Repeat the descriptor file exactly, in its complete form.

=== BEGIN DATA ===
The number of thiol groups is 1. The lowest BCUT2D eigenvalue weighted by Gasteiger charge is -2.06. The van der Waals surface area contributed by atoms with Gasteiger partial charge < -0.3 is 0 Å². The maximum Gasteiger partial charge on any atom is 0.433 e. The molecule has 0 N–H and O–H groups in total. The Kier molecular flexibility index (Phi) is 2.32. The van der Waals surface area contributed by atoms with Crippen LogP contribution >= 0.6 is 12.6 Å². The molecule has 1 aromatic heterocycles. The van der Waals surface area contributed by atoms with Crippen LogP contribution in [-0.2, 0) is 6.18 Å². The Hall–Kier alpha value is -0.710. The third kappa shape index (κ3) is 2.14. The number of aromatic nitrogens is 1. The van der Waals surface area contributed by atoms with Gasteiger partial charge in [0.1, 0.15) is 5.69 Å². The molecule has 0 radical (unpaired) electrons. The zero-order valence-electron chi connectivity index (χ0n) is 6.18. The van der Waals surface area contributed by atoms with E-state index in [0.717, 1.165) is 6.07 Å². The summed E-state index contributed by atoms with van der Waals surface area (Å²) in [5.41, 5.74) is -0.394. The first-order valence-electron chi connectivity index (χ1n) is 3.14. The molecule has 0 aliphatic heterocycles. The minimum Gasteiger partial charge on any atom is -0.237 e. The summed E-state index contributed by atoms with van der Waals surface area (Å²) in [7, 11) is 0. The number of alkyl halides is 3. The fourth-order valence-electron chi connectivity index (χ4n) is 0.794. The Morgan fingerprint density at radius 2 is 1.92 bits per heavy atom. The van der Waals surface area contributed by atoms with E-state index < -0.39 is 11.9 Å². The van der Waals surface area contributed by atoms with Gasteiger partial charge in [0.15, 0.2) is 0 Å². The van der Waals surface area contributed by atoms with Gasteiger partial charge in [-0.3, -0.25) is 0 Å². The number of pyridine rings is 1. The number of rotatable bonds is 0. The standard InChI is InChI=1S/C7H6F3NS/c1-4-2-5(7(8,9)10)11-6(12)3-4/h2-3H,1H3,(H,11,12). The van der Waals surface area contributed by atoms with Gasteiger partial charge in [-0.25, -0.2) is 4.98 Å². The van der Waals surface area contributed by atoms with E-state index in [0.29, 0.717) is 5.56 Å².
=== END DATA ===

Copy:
The number of thiol groups is 1. The lowest BCUT2D eigenvalue weighted by Gasteiger charge is -2.06. The van der Waals surface area contributed by atoms with Gasteiger partial charge < -0.3 is 0 Å². The maximum Gasteiger partial charge on any atom is 0.433 e. The molecule has 0 N–H and O–H groups in total. The Kier molecular flexibility index (Phi) is 2.32. The van der Waals surface area contributed by atoms with Crippen LogP contribution >= 0.6 is 12.6 Å². The molecule has 1 aromatic heterocycles. The van der Waals surface area contributed by atoms with Crippen LogP contribution in [-0.2, 0) is 6.18 Å². The Hall–Kier alpha value is -0.710. The third kappa shape index (κ3) is 2.14. The number of aromatic nitrogens is 1. The van der Waals surface area contributed by atoms with Gasteiger partial charge in [0.1, 0.15) is 5.69 Å². The molecule has 0 radical (unpaired) electrons. The zero-order valence-electron chi connectivity index (χ0n) is 6.18. The van der Waals surface area contributed by atoms with E-state index in [0.717, 1.165) is 6.07 Å². The summed E-state index contributed by atoms with van der Waals surface area (Å²) in [5.41, 5.74) is -0.394. The first-order valence-electron chi connectivity index (χ1n) is 3.14. The molecule has 0 aliphatic heterocycles. The minimum Gasteiger partial charge on any atom is -0.237 e. The summed E-state index contributed by atoms with van der Waals surface area (Å²) in [7, 11) is 0. The number of alkyl halides is 3. The fourth-order valence-electron chi connectivity index (χ4n) is 0.794. The Morgan fingerprint density at radius 2 is 1.92 bits per heavy atom. The van der Waals surface area contributed by atoms with E-state index < -0.39 is 11.9 Å². The van der Waals surface area contributed by atoms with Gasteiger partial charge in [0.15, 0.2) is 0 Å². The van der Waals surface area contributed by atoms with Gasteiger partial charge in [-0.3, -0.25) is 0 Å². The number of pyridine rings is 1. The number of rotatable bonds is 0. The standard InChI is InChI=1S/C7H6F3NS/c1-4-2-5(7(8,9)10)11-6(12)3-4/h2-3H,1H3,(H,11,12). The van der Waals surface area contributed by atoms with Gasteiger partial charge in [-0.25, -0.2) is 4.98 Å². The van der Waals surface area contributed by atoms with E-state index in [0.29, 0.717) is 5.56 Å².